Winning in the Big Ten is hard. Winning in the Big Ten on the road is proving near impossible this year. Despite a great first half, Penn State just couldn't grab the win in Minneapolis, falling to the Gophers by a final of 75-69. A second half that saw them shoot just 24% from the field as a team was ultimately the dagger that sealed their fate and sent them to their third consecutive loss.
|1st half||2nd half||Final|
Minnesota was led by Marcus Carr (27 points, six rebounds, nine assists) and Daniel Oturu (26 points, 14 rebounds, two blocks). The Gophers dominated the glass, out-rebounding the Lions 47 to 31, which ended up being the story of the game. Penn State was led by Myreon Jones and Seth Lundy with 15 points each. Lamar Stevens chipped in 14, as well.
Penn State opened this one with a new starting lineup for the first time this season, and it paid off. Watkins and Myles Dread started this one on the sideline in lieu of John Harrar and Lundy, and the two former reserves responded. An early three-from Lundy and an early and-one (free throw missed) by Harrar were tone-setters and the Nittany Lion offense stayed hot for most of the half.
The entire team just seemed to have more energy from the get-go, though it didn't last. A 12-2 run by Minnesota spear-headed by the efforts of Oturu, Jarvis Omersa, and Carr quickly put a damper on the fast start for Pat Chambers' squad. In what would prove to be a problem throughout the half, the Gophers simply dominated the Lions on the glass. The officiating didn't do the team any favors either, especially when Lamar Stevens was called for a foul for being the recipient of a shove from Oturu. He sat for the rest of the first half with two fouls.
Still, this seemed like a different Penn State team than the two previous games, and they roared back largely thanks to a rejuvenated Mike Watkins making his presence felt. In just a matter of minutes, Watkins broke out a beautiful spin move to grab his first points, picked up a steal, stuffed two shots in the paint, and was showing great basketball IQ with the way he was moving around the court.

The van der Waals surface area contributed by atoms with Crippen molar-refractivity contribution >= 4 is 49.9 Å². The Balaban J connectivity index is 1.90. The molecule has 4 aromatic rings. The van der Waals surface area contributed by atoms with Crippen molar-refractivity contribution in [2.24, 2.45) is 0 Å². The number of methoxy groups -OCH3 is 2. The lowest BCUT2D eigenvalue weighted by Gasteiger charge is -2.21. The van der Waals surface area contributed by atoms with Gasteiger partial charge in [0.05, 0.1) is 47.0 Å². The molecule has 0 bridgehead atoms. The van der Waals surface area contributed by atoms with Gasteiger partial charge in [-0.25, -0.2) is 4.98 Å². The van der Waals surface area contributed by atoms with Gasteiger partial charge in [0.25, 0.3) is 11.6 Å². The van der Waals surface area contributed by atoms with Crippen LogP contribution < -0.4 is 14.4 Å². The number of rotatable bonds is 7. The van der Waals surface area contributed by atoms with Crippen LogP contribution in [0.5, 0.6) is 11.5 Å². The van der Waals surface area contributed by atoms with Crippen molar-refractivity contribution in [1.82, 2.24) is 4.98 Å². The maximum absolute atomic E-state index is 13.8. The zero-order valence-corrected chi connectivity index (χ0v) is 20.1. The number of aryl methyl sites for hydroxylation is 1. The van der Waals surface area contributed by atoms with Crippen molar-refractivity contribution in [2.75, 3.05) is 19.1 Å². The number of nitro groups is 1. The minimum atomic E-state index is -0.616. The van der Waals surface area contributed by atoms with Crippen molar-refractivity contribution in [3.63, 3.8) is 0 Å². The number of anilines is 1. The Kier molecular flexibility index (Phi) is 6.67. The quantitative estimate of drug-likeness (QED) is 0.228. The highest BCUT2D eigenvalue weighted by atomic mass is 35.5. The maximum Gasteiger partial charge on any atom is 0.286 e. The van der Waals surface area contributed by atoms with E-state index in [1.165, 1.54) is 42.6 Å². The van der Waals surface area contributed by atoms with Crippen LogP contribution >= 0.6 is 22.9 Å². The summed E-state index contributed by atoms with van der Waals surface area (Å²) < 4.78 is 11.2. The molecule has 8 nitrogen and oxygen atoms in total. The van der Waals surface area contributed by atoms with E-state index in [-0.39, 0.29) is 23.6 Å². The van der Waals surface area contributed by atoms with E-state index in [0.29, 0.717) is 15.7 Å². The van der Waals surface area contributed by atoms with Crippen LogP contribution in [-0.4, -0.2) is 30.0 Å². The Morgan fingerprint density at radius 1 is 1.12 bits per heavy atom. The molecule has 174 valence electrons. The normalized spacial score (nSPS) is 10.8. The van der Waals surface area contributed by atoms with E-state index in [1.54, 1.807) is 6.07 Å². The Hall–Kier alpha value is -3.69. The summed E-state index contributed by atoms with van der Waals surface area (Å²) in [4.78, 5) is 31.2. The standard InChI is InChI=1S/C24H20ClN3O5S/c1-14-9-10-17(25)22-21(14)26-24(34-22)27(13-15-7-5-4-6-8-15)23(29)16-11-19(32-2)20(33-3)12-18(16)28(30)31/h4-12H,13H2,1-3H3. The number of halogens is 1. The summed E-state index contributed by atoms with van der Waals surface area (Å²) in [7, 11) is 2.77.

The rest of the opening frame was fairly even. The real story of the half for Penn State was its hot shooting (60% from the floor, 50% from deep) and great ball control (0 turnovers) while the Gophers made their money on the boards (22-11 in rebounds, 10-4 offensive).
Penn State started the second frame hot, with 8 second-half points by Stevens before five minutes had even passed on the clock. He was feeling it and wanted to make sure everyone in the arena knew it.
Note- Please take notice of the Big Ten Network thinking he said "HOLD" instead of "GUARD".
Things continued to go back and forth from there, and things started to get very feisty. They came to a head after a hard rebound by Oturu over Stevens, and Watkins came in and got in his face. The teams were given matching technical fouls, but things remained chippy throughout.
Midway through the half, the Gophers took advantage of a tired Penn State lineup to go on a run that ultimately gave them the lead back for the first time since the first half. The Lions were always going to experience some regression in the second half in regards to their shooting, and they needed to compensate by improving on the glass. That did not happen. So when the Lions had to endure a 0-10 stretch from the floor, the lack of rebounding was even more magnified as the Gophers went on a run to take a five-point lead late in the frame.
Things would only get worse for the Lions from there. After a Stevens jumped with 17:02 left in the half, Penn State would not score from the field again until a Jones shot fell with 5:28 left. The team scored three from the line during that span as well, but needless to say, essentially going scoreless for 12 minutes was catastrophic.
The Lions tried to get back in it late, but the shooting woes continued. With just 11 points from the 11:10 mark to the final whistle, the Gophers slowly, but surely extended their lead. In the end, Minnesota was the same team from the tip to the end. Penn State found success early on thanks to impossibly hot shooting from the floor and didn't have a backup plan when those shots stopped falling. Instead of trying to run the offense and continue to work to get looks for Stevens, the team started pushing and hoisting up difficult shots.
And in the end, that was not a recipe for a win.
Next up, Penn State will return home to the BJC to take on Ohio State. The Buckeyes thrashed the Lions in Columbus earlier this season thanks to some scorching hot shooting from three. Penn State will hope to keep the Buckeye shooting efforts more under control this time around and break the current two-game winning streak Chris Holtmann's squad has going. Tip-off is set for noon on Saturday, January 18. The game will be broadcast on ESPNU.